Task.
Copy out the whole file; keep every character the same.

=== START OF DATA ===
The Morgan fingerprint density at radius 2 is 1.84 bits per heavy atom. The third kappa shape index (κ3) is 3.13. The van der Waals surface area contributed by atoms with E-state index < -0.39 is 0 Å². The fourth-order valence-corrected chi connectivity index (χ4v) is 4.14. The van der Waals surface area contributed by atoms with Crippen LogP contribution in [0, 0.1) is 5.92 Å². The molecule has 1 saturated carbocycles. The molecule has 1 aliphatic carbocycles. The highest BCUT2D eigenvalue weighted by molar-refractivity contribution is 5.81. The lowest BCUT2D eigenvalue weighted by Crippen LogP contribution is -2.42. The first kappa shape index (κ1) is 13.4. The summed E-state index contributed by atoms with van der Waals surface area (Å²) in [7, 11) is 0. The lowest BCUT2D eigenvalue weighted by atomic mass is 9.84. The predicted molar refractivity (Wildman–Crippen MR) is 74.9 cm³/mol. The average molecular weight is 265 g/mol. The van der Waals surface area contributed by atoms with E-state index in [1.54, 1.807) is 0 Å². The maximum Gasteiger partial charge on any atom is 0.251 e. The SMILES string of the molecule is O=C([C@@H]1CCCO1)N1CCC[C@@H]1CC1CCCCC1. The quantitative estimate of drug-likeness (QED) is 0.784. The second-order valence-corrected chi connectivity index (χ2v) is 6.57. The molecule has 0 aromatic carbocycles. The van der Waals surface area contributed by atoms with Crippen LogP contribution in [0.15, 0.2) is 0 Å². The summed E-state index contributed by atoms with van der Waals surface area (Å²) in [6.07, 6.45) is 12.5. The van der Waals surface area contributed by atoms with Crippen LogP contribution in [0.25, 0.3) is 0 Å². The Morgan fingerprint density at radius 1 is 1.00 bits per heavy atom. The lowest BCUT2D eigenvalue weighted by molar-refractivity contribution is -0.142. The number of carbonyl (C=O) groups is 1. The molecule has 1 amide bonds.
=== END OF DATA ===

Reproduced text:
The Morgan fingerprint density at radius 2 is 1.84 bits per heavy atom. The third kappa shape index (κ3) is 3.13. The van der Waals surface area contributed by atoms with E-state index < -0.39 is 0 Å². The fourth-order valence-corrected chi connectivity index (χ4v) is 4.14. The van der Waals surface area contributed by atoms with Crippen LogP contribution in [0, 0.1) is 5.92 Å². The molecule has 1 saturated carbocycles. The molecule has 1 aliphatic carbocycles. The highest BCUT2D eigenvalue weighted by molar-refractivity contribution is 5.81. The lowest BCUT2D eigenvalue weighted by Crippen LogP contribution is -2.42. The first kappa shape index (κ1) is 13.4. The summed E-state index contributed by atoms with van der Waals surface area (Å²) in [7, 11) is 0. The lowest BCUT2D eigenvalue weighted by atomic mass is 9.84. The predicted molar refractivity (Wildman–Crippen MR) is 74.9 cm³/mol. The average molecular weight is 265 g/mol. The van der Waals surface area contributed by atoms with E-state index in [1.54, 1.807) is 0 Å². The maximum Gasteiger partial charge on any atom is 0.251 e. The SMILES string of the molecule is O=C([C@@H]1CCCO1)N1CCC[C@@H]1CC1CCCCC1. The quantitative estimate of drug-likeness (QED) is 0.784. The second-order valence-corrected chi connectivity index (χ2v) is 6.57. The molecule has 0 aromatic carbocycles. The van der Waals surface area contributed by atoms with Crippen LogP contribution in [0.15, 0.2) is 0 Å². The summed E-state index contributed by atoms with van der Waals surface area (Å²) in [6.07, 6.45) is 12.5. The van der Waals surface area contributed by atoms with Crippen LogP contribution in [0.25, 0.3) is 0 Å². The Morgan fingerprint density at radius 1 is 1.00 bits per heavy atom. The lowest BCUT2D eigenvalue weighted by molar-refractivity contribution is -0.142. The number of carbonyl (C=O) groups is 1. The molecule has 1 amide bonds.